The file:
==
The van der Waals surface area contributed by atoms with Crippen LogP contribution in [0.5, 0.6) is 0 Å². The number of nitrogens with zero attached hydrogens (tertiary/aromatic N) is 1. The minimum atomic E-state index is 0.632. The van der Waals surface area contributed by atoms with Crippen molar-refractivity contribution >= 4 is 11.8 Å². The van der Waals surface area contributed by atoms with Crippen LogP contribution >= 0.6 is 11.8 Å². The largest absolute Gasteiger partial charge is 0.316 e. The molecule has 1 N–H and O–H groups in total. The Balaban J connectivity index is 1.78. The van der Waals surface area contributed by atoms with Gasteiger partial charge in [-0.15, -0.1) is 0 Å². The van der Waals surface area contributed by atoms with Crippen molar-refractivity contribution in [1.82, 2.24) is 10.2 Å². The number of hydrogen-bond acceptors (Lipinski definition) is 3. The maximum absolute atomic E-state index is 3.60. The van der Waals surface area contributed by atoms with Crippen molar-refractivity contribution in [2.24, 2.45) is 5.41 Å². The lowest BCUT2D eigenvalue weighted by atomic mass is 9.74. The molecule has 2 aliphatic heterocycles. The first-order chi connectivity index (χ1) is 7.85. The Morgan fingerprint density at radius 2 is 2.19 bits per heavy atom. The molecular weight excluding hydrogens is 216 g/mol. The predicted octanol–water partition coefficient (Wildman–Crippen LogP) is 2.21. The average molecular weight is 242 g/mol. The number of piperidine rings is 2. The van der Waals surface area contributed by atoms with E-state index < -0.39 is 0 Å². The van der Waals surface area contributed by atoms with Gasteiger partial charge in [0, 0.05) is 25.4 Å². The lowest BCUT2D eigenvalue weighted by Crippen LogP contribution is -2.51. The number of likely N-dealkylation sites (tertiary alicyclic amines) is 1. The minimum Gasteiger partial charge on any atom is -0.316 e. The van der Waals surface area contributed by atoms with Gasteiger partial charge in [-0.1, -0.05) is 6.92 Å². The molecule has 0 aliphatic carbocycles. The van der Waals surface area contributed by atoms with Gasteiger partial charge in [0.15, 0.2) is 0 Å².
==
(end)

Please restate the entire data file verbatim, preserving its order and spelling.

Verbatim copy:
The van der Waals surface area contributed by atoms with Crippen LogP contribution in [0.5, 0.6) is 0 Å². The number of nitrogens with zero attached hydrogens (tertiary/aromatic N) is 1. The minimum atomic E-state index is 0.632. The van der Waals surface area contributed by atoms with Crippen molar-refractivity contribution >= 4 is 11.8 Å². The van der Waals surface area contributed by atoms with Crippen LogP contribution >= 0.6 is 11.8 Å². The largest absolute Gasteiger partial charge is 0.316 e. The molecule has 1 N–H and O–H groups in total. The Balaban J connectivity index is 1.78. The van der Waals surface area contributed by atoms with Gasteiger partial charge in [-0.15, -0.1) is 0 Å². The van der Waals surface area contributed by atoms with Crippen molar-refractivity contribution in [1.82, 2.24) is 10.2 Å². The number of hydrogen-bond acceptors (Lipinski definition) is 3. The maximum absolute atomic E-state index is 3.60. The van der Waals surface area contributed by atoms with Crippen molar-refractivity contribution in [2.24, 2.45) is 5.41 Å². The lowest BCUT2D eigenvalue weighted by atomic mass is 9.74. The molecule has 2 aliphatic heterocycles. The first-order chi connectivity index (χ1) is 7.85. The Morgan fingerprint density at radius 2 is 2.19 bits per heavy atom. The molecular weight excluding hydrogens is 216 g/mol. The predicted octanol–water partition coefficient (Wildman–Crippen LogP) is 2.21. The average molecular weight is 242 g/mol. The number of piperidine rings is 2. The van der Waals surface area contributed by atoms with E-state index < -0.39 is 0 Å². The van der Waals surface area contributed by atoms with Gasteiger partial charge in [0, 0.05) is 25.4 Å². The lowest BCUT2D eigenvalue weighted by Crippen LogP contribution is -2.51. The number of likely N-dealkylation sites (tertiary alicyclic amines) is 1. The minimum Gasteiger partial charge on any atom is -0.316 e. The van der Waals surface area contributed by atoms with Gasteiger partial charge in [-0.1, -0.05) is 6.92 Å². The molecule has 0 aliphatic carbocycles. The van der Waals surface area contributed by atoms with Gasteiger partial charge in [0.15, 0.2) is 0 Å².